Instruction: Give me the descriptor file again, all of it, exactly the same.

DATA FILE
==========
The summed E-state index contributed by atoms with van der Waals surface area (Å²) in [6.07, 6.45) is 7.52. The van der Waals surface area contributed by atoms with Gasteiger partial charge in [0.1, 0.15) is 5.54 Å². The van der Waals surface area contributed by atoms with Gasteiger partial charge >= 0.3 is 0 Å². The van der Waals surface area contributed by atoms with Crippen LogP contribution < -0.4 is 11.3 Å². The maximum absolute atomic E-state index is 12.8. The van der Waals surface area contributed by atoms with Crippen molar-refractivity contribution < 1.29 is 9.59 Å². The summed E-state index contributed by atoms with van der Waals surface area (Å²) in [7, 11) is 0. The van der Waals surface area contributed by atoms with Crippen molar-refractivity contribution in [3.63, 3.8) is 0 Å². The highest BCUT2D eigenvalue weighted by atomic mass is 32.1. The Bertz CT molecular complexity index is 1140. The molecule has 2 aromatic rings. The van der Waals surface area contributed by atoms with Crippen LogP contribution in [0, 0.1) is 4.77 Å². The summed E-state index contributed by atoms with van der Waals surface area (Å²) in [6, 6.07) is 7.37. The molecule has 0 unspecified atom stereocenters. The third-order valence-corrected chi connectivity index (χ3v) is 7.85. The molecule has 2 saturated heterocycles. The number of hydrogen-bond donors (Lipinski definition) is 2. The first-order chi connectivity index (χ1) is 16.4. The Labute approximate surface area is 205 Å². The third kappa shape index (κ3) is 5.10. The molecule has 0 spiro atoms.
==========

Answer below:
The summed E-state index contributed by atoms with van der Waals surface area (Å²) in [6.07, 6.45) is 7.52. The van der Waals surface area contributed by atoms with Gasteiger partial charge in [0.1, 0.15) is 5.54 Å². The van der Waals surface area contributed by atoms with Gasteiger partial charge >= 0.3 is 0 Å². The van der Waals surface area contributed by atoms with Crippen LogP contribution < -0.4 is 11.3 Å². The maximum absolute atomic E-state index is 12.8. The van der Waals surface area contributed by atoms with Crippen molar-refractivity contribution < 1.29 is 9.59 Å². The summed E-state index contributed by atoms with van der Waals surface area (Å²) in [7, 11) is 0. The van der Waals surface area contributed by atoms with Crippen molar-refractivity contribution in [3.63, 3.8) is 0 Å². The highest BCUT2D eigenvalue weighted by atomic mass is 32.1. The Bertz CT molecular complexity index is 1140. The molecule has 2 aromatic rings. The van der Waals surface area contributed by atoms with Crippen LogP contribution in [0, 0.1) is 4.77 Å². The summed E-state index contributed by atoms with van der Waals surface area (Å²) in [6, 6.07) is 7.37. The molecule has 0 unspecified atom stereocenters. The third-order valence-corrected chi connectivity index (χ3v) is 7.85. The molecule has 2 saturated heterocycles. The number of hydrogen-bond donors (Lipinski definition) is 2. The first-order chi connectivity index (χ1) is 16.4. The Labute approximate surface area is 205 Å². The third kappa shape index (κ3) is 5.10. The molecule has 0 spiro atoms.